pinMode(D3, OUTPUT);                    // Configure D3 as an output (relay)
    digitalWrite(D3, LOW);                  // Ensure lights start off
}
 
 
void loop() 
{
    // GET Message
    if(client.connect(server, 80))
    {
        // Send our HTTP data!
        client.println("GET /dataValue.html HTTP/1.0");
        client.println("Host: maker-io-iot.atwebpages.com");
        client.println();
        
        receivedData = "";
 
        // Read data from the buffer
        while(receivedData.indexOf("\r\n\r\n") == -1)
        {
            memset(dataBuffer, 0x00, sizeof(dataBuffer));
            client.read(dataBuffer, sizeof(dataBuffer));
            receivedData += (const char*)dataBuffer;
        }
        
        // Parse the data and read the light status (parsed using '#')
        int ptr = receivedData.indexOf("#");
        char lightStatus = char(receivedData[ptr + 1]);
        
        // Turn lights on or off depending on website 
        if(lightStatus == '1')
        {
            digitalWrite(D3, HIGH);
        }
        else
        {
            digitalWrite(D3, LOW);
        }
        
        // Stop the current connection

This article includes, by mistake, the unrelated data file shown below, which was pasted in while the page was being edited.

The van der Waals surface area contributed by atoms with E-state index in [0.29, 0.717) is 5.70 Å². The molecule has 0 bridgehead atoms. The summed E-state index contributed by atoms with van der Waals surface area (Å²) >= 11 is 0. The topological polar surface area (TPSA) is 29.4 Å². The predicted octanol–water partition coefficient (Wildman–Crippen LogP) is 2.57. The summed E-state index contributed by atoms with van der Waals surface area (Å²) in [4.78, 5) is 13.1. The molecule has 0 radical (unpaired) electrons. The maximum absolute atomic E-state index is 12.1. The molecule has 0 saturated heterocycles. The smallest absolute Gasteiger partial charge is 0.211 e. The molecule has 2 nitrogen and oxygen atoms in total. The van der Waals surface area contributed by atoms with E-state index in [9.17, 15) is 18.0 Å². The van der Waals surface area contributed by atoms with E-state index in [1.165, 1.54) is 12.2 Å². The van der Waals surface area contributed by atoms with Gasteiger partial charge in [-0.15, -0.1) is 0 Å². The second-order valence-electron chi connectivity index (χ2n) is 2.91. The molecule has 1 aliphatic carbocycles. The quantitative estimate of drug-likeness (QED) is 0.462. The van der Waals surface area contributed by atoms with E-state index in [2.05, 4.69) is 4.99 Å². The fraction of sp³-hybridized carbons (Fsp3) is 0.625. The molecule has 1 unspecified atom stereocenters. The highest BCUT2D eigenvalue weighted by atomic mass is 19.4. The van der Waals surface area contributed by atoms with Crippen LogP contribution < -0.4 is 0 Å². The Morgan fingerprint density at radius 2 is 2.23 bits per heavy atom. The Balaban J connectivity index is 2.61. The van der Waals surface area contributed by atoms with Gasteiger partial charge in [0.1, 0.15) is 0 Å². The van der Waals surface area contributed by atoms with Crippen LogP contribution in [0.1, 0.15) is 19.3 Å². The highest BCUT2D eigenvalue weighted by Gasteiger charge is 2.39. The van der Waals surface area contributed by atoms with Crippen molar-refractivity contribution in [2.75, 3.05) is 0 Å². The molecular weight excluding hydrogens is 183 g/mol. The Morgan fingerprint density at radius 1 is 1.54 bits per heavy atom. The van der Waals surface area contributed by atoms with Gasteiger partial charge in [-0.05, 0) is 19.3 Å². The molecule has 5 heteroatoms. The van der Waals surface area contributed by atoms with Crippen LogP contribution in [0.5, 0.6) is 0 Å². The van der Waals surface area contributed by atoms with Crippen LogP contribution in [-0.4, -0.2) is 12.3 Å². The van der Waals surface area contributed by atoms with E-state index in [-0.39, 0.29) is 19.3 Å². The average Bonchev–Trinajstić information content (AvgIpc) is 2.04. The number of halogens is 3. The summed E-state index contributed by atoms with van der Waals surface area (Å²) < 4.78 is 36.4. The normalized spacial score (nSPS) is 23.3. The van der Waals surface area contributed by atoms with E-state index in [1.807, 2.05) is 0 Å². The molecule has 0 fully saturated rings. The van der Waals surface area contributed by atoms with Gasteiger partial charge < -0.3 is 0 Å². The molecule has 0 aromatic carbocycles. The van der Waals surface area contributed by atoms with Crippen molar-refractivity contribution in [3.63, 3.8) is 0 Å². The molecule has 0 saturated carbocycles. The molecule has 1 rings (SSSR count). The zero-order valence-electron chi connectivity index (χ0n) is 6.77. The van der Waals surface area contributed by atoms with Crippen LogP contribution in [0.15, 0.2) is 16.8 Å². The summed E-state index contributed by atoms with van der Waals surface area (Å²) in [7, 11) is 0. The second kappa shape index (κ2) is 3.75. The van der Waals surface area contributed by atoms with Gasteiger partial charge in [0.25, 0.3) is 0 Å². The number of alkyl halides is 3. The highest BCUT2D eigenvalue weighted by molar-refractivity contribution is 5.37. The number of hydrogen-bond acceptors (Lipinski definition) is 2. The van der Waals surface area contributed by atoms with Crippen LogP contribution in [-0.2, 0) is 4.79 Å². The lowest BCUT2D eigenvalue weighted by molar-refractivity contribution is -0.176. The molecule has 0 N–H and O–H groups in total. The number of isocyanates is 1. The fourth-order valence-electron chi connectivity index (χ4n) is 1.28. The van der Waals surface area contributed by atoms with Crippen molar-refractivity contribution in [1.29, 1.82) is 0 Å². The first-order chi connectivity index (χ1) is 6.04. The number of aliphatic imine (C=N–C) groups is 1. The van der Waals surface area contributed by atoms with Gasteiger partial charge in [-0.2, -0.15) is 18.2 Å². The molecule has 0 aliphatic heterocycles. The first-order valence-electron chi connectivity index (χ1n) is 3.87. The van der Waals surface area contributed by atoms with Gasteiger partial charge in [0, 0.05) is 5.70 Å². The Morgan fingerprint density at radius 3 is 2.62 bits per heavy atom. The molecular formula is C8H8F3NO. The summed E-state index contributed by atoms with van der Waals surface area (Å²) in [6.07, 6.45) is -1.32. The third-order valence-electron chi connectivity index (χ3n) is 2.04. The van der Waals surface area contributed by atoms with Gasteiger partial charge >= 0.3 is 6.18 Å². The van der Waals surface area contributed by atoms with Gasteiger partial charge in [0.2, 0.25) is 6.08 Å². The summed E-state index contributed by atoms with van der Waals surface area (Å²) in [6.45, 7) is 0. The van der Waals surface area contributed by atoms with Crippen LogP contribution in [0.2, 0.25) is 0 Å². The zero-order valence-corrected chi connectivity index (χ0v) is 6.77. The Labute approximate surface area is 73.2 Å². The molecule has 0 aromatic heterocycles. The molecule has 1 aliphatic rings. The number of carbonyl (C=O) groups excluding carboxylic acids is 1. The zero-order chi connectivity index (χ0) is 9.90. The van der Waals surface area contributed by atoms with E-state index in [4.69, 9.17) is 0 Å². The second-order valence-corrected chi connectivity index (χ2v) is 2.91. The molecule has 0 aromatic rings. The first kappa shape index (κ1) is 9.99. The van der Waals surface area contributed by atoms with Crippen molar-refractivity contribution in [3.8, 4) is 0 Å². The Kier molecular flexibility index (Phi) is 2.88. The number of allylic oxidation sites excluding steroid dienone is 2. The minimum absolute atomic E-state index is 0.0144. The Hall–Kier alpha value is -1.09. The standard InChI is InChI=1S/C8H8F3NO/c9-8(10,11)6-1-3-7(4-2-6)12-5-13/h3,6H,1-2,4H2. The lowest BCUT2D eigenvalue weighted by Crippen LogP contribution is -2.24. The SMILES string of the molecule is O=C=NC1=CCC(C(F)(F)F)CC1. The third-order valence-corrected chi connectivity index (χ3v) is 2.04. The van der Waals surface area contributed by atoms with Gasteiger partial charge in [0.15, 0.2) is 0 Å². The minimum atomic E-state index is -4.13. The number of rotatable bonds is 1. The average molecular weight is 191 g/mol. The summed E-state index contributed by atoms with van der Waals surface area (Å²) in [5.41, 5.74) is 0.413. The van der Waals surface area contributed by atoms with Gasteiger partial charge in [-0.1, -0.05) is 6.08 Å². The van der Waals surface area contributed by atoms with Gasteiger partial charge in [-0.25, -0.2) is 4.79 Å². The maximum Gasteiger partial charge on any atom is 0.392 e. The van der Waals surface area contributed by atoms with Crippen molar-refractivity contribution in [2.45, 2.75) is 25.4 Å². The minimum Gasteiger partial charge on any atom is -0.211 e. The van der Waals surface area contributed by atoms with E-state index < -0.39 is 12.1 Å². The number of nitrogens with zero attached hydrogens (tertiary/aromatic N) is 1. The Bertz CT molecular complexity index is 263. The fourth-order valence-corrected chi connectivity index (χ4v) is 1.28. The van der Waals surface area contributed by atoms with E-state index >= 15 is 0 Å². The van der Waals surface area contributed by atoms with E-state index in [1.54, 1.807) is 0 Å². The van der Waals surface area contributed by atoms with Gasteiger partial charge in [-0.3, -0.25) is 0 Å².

client.stop();
    }  
 
    delay(500);
}

Mains-Powered Devices

The IoT light has the capability to switch either mains-powered devices or low voltage devices (voltages lower than 48V). Which one you choose to switch is up to you. However, it’s important to understand that mains voltages are very dangerous and should only be attempted by those who are trained and competent to handle mains voltages.

When wiring mains-powered devices, there are many factors that need to be considered, including cable size, fusing, earthing, and general good practice with attaching wires. While not comprehensive, the list below shows just how many aspects have to be considered when undertaking mains wiring:

  • Cable size with current consumption and voltage rating taken into consideration
  • Cable length with resistance affecting cable current capacity
  • Termination type and torque used when holding wires with screw terminals
  • Ambient temperature of surroundings (which impacts cable resistance)
  • Earthing of metal enclosures
  • Correct use of color cables (brown for live and blue for neutral)
  • Proper enclosures for safety